A monster storm system tore through the South and Midwest on Friday, spawning deadly weather including tornadoes that shredded homes and shopping centres in Arkansas, collapsed a theatre roof during a heavy metal concert in Illinois and made a fatal sweep into rural Indiana.
The storm caused three deaths in Sullivan County, Indiana, Emergency Management Director Jim Pirtle said in an email to The Associated Press early Saturday. The storm damaged homes and some residents were missing in the county seat of Sullivan, located near the Illinois state line, 152 kilometres southwest of Indianapolis.
At least one person was killed and more than two dozen were hurt, some critically, in the Little Rock area, authorities said. The town of Wynne in northeastern Arkansas was also devastated, and officials reported two dead there, along with destroyed homes and people trapped in the debris.
Authorities said a theatre roof collapsed during a tornado in Belvidere, Ill., killing one person and injuring 28, five of them severely. The Belvidere Police Department said the collapse occurred as a heavy storm rolled through the area and that calls began coming from the theatre at 7:48 p.m. It said that an initial assessment was that a tornado had caused the damage.
The collapse occurred at the Apollo Theatre during a heavy metal concert in the town located 113 kilometres northwest of Chicago.
Belvidere Fire Department Chief Shawn Schadle said 260 people were in the venue. He said first responders also rescued someone from an elevator and had to grapple with downed power lines outside the theatre.
Belvidere Police Chief Shane Woody described the scene after the collapse as “chaos, absolute chaos.”
Gabrielle Lewellyn had just entered the theatre when a portion of the ceiling collapsed.
“I was there within a minute before it came down,” she told WTVO-TV. “The winds, when I was walking up to the building, it went like from zero to a thousand within five seconds.”
Some people rushed to lift the collapsed portion of the ceiling and pull people out of the rubble, said Lewellyn, who wasn’t hurt.
“They dragged someone out from the rubble and I sat with him and I held his hand and I was (telling him) ‘It’s going to be OK.’ I didn’t really know much else what to do.”
Broad swath of U.S. threatened
There were more confirmed twisters in Iowa and wind-whipped grass fires blazed in Oklahoma, as the storm system threatened a broad swath of the country home to some 85 million people.
The destructive weather came as U.S. President Joe Biden toured the aftermath of a deadly tornado that struck in Mississippi one week ago and promised the government would help the area recover.
The Little Rock tornado tore first through neighbourhoods in the western part of the city and shredded a small shopping centre that included a Kroger grocery store. It then crossed the Arkansas River into North Little Rock and surrounding cities, where widespread damage was reported to homes, businesses and vehicles.
In the evening, officials in Pulaski County announced a confirmed fatality in North Little Rock but did not immediately give details.
Baptist Health Medical Center-Little Rock officials told KATV in the afternoon that 21 people had checked in there with tornado-caused injuries, including five in critical condition.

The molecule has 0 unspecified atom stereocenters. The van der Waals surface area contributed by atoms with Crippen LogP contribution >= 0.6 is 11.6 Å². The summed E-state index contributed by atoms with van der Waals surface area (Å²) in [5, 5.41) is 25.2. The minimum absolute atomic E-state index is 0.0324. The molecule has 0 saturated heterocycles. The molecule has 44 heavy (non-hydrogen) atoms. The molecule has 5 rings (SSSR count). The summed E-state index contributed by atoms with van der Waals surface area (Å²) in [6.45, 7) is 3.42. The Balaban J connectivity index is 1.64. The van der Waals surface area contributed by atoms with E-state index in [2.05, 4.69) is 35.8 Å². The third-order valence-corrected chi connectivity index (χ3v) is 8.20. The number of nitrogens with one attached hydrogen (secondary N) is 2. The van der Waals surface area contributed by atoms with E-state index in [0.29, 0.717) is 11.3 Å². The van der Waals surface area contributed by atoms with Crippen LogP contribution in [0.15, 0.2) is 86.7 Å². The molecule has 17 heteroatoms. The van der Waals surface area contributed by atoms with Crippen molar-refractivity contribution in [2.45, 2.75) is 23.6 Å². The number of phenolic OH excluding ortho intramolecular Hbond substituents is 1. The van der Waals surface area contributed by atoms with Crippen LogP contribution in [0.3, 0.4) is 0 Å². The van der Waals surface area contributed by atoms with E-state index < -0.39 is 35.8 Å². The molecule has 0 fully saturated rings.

Mayor Frank Scott Jr., who announced that he was requesting assistance from the National Guard, tweeted in the evening that property damage was extensive and “we are still responding.”
Really quiet, then really loud
Gov. Sarah Huckabee Sanders activated 100 members of the Arkansas National Guard to help local authorities respond to the damage throughout the state.
In Little Rock, resident Niki Scott took cover in the bathroom after her husband called to say a tornado was headed her way. She could hear glass shattering as the tornado roared past, and emerged afterward to find that her house was one of the few on her street that didn’t have a tree fall on it.
“It’s just like everyone says. It got really quiet, then it got really loud,” Scott said afterward, as chainsaws roared and sirens blared in the area.
At Clinton National Airport, passengers and workers sheltered temporarily in bathrooms.
“Praying for all those who were and remain in the path of this storm,” Sanders, who declared a state of emergency, said on Twitter.
About 80 kilometres west of Memphis, Tenn., the small city of Wynne, Ark., saw widespread tornado damage, Sanders confirmed.
‘We can’t get home’
St. Francis County Coroner Miles J. Kimble told the AP by phone Friday night that he was assisting the Cross County coroner in Wynne and that two people died there in the tornado.
The governor at a briefing with Little Rock officials Friday night said it was possible the number of deaths could rise.
City Council member Lisa Powell Carter said the town of Wynne was without power and roads were full of debris.
“I’m in a panic trying to get home, but we can’t get home,” she said. “Wynne is so demolished … there are houses destroyed, trees down on streets.”
The unrelenting tornadoes continued spawning and touching down in the area into the night.
The police department in Covington, Tenn., said on Facebook that the west Tennessee city was impassable after power lines and trees fell on roads when the storm passed through Friday evening. Authorities in Tipton County, north of Memphis, said a tornado appeared to have touched down near the middle school in Covington and in other locations in the rural county.